Warren Buffett is, I believe, the world’s greatest investor. I certainly can’t find anyone that comes close to his record. 

The good news for investors and long term wealth creators like us is that every year he writes a letter to his company shareholders. Being a listed company, this letter is publicly available for anyone to read.  

Every year this letter is packed with an analysis of the general economy and lots of little investment insights.  

Having read all 13 pages I am now going to share the key takeaways.


Who is the world’s greatest investor? 


Warren Buffett is the current Chairman and CEO of Berkshire Hathaway, a publicly listed company in the United States that owns and invests in a range of diverse businesses.  

Since Buffett took over Berkshire Hathaway in 1964 its share price has risen 2,810,526%. Which is huge where compared to the S&P500 index (dividends reinvested) which has risen 23,454% over the same period. 

To put that into perspective, the compound annual gain over the same period for the S&P500 (dividends reinvested) has been 10.2%. The world’s greatest investor has achieved 20%.  

What’s amazing is that Buffett is still working just as hard for the investors he cares about so much even today, at age 90!  

His success has led him to become the world’s 4th richest person however he aims to give away 99% of his wealth to philanthropic causes. 

Over the years Buffett has seen it all so when he writes it’s definitely worth reading. 


2021 tips from the world’s greatest investor 


“Operating earnings are what count most….” 

Buffett invests in business where he feels earnings will increase over time. This is fundamentally what increases share prices. If earnings continue to increase investors will pay more for a share. This basic principle of investing is sometimes forgotten when looking at the large amount of tech companies that are created every year that are loss making.  

Of course, some of our investees will disappoint, adding little, if anything, to the value of their company by retaining earnings. But others will over-deliver, a few spectacularly. 

This is the beauty of diversification, it’s impossible to be right all the time but if you spread your risk you are not gambling on one or two investments making it big.  

And bonds are not the place to be these days.  

Fixed interest investments also known as bonds are one of the four main asset types (the others being cash, equities and property). 

Bonds give you a return by way of interest. The price of bonds has an inverse relationship with the interest rate paid. If prices are high, interest rates are low and vice versa.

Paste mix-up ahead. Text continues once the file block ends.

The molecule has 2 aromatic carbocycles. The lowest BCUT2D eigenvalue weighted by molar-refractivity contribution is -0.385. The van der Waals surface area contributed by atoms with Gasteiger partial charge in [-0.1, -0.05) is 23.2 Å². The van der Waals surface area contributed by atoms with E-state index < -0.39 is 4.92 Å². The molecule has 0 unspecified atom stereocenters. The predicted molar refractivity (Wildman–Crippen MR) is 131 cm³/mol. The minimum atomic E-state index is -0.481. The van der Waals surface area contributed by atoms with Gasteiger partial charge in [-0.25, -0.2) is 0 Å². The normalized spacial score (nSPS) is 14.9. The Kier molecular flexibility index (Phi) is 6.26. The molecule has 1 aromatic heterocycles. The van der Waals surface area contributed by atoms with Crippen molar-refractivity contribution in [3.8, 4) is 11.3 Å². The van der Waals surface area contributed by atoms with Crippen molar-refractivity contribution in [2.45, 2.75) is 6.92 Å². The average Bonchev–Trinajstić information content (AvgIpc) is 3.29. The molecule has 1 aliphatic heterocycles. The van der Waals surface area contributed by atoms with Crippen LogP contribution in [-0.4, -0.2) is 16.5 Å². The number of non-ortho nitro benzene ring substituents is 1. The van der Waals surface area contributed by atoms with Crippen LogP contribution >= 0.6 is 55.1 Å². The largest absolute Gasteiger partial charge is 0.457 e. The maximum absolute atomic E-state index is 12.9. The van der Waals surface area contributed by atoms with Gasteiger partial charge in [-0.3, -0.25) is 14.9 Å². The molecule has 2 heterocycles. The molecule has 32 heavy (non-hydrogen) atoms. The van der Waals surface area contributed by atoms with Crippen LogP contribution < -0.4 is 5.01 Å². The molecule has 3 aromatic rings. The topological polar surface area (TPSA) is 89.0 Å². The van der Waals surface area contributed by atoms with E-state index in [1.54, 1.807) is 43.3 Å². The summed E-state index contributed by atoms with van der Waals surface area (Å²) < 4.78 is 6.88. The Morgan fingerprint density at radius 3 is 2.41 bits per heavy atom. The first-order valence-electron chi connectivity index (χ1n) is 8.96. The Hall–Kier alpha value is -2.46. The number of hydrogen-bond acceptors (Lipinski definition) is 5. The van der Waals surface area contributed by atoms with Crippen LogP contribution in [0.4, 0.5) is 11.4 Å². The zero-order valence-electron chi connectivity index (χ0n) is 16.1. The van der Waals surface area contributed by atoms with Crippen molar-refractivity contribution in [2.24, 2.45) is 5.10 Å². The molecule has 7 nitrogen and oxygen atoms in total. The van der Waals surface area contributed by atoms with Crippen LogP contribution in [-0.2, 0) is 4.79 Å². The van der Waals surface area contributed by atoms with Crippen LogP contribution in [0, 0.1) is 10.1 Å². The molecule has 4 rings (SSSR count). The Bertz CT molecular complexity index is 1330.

Over the years interest rates have continued to decline as central banks around the world have lowered base rates and printed money to buy bonds in order to save their respective economies.  

Interest rates are so low that there is really only one way they can go and that’s up. When? Who knows but when they do prices of bonds will come down.  

So when it comes to seeking growth in your investment portfolios, bonds are unlikely to deliver this however that is not a reason to sell out of bonds completely. The best way to think about bonds is that they are in your portfolio to reduce volatility because focusing on risk is just as important as growth. 

Charlie and I had an extreme aversion to permanent loss of capital…..” 

You need to be clear on the risk you are taking and to ensure you can afford to take this risk. One of Buffett’s most famous quotes is Rule number one: Never lose money. Rule number two: Never forget rule number one.” 

Berkshire’s job is simply not to meddle with the company’s success. When a business manufactures and distributes a non-essential consumer product, the customer is the boss. And, after 100 years, the customer’s message to Berkshire remains clear: Don’t mess with my candy.” 

As long as you have invested correctly, don’t mess with your portfolio. Leave it to do its job. 

These professional managers have a mandate to move funds from one investment to another based on their judgment as to valuation and prospects. That is an honourable, though difficult, occupation. 

Even though Buffett has been the world’s greatest investor when it comes to picking the right companies to invest in, he still believes active fund managers have a very difficult job on their hands. The evidence backs this up. Active fund managers very rarely beat the market and are very unlikely to do it consistently. 

He also adds…. 

Indeed, a patient and level-headed monkey, who constructs a portfolio by throwing 50 darts at a board listing all of the S&P 500, will – over time – enjoy dividends and capital gains, just as long as it never gets tempted to make changes in its original selections. 

The following quote from this year’s letter from the world’s greatest investor sums up the key to investing success perfectly… 

All that’s required is the passage of time, an inner calm, ample diversification and a minimisation of transactions and fees.


At RTS Financial Planning we share the philosophies of Buffett and our investment strategies are all based on the evidence. Using hundreds of years of data we invest in what works over the long term whilst at the same time reducing risks. All with the ultimate aim of ensuring you are able to leave the life you want with peace of mind. 

To understand our evidenced based approach to investing please get in touch for a no obligation chat at our expense.  

Risk warning: Stock market linked investments and any income from them, can fall as well as rise and is not guaranteed. Any figures quoted are for illustrative purposes and should not be taken as a forecast or guarantee. Past performance should not be seen as an indication of future returns and clients may get back less than they have invested.